Hedge funds produced vanity, but no gains, in 2014

2015-01-22

Hedge fund manager John Paulson had one of his largest losses of the year on a gamble that big oil companies would gobble up smaller ones. Instead, some smaller energy stocks held by his firm, Paulson & Co., plunged in value amid weak crude-oil prices. 

Costly hedge funds available only to the super-rich and the well-connected produced worse investment performances last year than a simple, basic portfolio of index funds available to absolutely anybody.

Stop me if you’ve heard this one before.

The HFRX Global Hedge Fund Index of more than 7,500 funds around the world, tracked by Hedge Fund Research Inc., ended 2014 down 0.6%, while an alternative index tracked by eVestment, a rival, and constructed slightly differently ended the year ahead by 2.5%.

Meanwhile, the Barclays Aggregate U.S. Bond Index gained about 6.5%, and the S&P 500 stock index jumped nearly 14%.

You have to feel for the beautiful people, losing out like that even after their money manager got them into these great funds.

Well, actually, no you don’t.

There is no single perfect hedge fund index, as hedge funds cover a broad array of strategies, styles and investment classes around the world, from Asian bonds to U.S. stocks to commodity futures. The overall indices try to measure the universe of such funds in a reasonable and representative manner.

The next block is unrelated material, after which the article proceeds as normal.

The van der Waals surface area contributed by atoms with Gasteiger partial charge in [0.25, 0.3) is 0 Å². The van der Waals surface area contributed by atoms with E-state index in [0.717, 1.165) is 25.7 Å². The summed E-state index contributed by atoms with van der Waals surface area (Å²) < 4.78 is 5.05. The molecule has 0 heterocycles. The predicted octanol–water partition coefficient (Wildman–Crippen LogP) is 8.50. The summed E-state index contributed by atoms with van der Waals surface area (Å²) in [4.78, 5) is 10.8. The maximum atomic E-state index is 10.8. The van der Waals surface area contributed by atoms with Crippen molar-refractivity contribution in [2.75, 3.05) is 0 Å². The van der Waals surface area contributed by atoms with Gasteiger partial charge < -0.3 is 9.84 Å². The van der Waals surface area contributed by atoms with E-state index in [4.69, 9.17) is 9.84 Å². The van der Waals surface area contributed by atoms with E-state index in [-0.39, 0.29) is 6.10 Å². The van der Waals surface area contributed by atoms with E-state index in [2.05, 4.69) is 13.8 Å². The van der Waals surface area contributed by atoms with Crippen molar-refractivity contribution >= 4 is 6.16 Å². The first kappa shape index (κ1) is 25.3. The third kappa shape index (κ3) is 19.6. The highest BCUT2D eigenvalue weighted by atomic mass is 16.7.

Naturally there have been successful hedge funds as well as flops, just as there have been super-successful stock and bond markets.

Last year’s dismal industry performance is not a first. Indeed, according to Hedge Fund Research, over the past five years the industry has produced aggregate net returns, after fees, of only 5.3%.

No, not 5.3% a year — 5.3% in total. (That is the compound return of the HFRX Global Hedge Fund Index returns for 2010 through 2014.)

That’s some performance.

Meanwhile, world stock markets, as measured by the MSCI All World Index, gained 50%.

OK, so hedge funds claim to offer diversification and lower volatility than stocks, and so the fairest benchmark should include bonds as well as stocks. But that doesn’t help their case.

Consider, for example, a super simple, plain-vanilla portfolio of just three funds: 60% Vanguard’s Global Equity Fund, 20% Long-Term U.S. Treasury fund, and 20% Inflation-Protected Securities Fund. Such a portfolio returned 8.4% last year, which is more than three times as much as the average hedge fund tracked by eVestment and, naturally, vastly better than the slight loss tracked by Hedge Fund Research.

And that portfolio of three Vanguard funds, rebalanced just once a year, has produced gains over the past five years of 58%, or more than 10 times the returns of the average hedge fund.

(This three-fund portfolio avoids almost any accusation of hindsight bias. The stock allocation is global, thereby including markets that did well, such as the U.S., and less so, such as much of Europe. The bond allocation is split evenly between long-term Treasuries, which act as protection against a crash or deflation, and inflation-protected bonds, which tend to be less volatile, but do offer a cushion against inflation shocks. It’s not the perfect all-weather portfolio — that’s a story for another day — but in a pinch, it will do pretty well.)

Hedge funds should not be understood as investment vehicles. They are luxury goods. The purpose of a hedge fund is to show off how rich and well-connected you are. Sure, they cost the Earth, but so does a Ferrari.

Then again, at least a Ferrari produces performance. Imagine blowing a fortune on a Ferrari that went slower than a bicycle.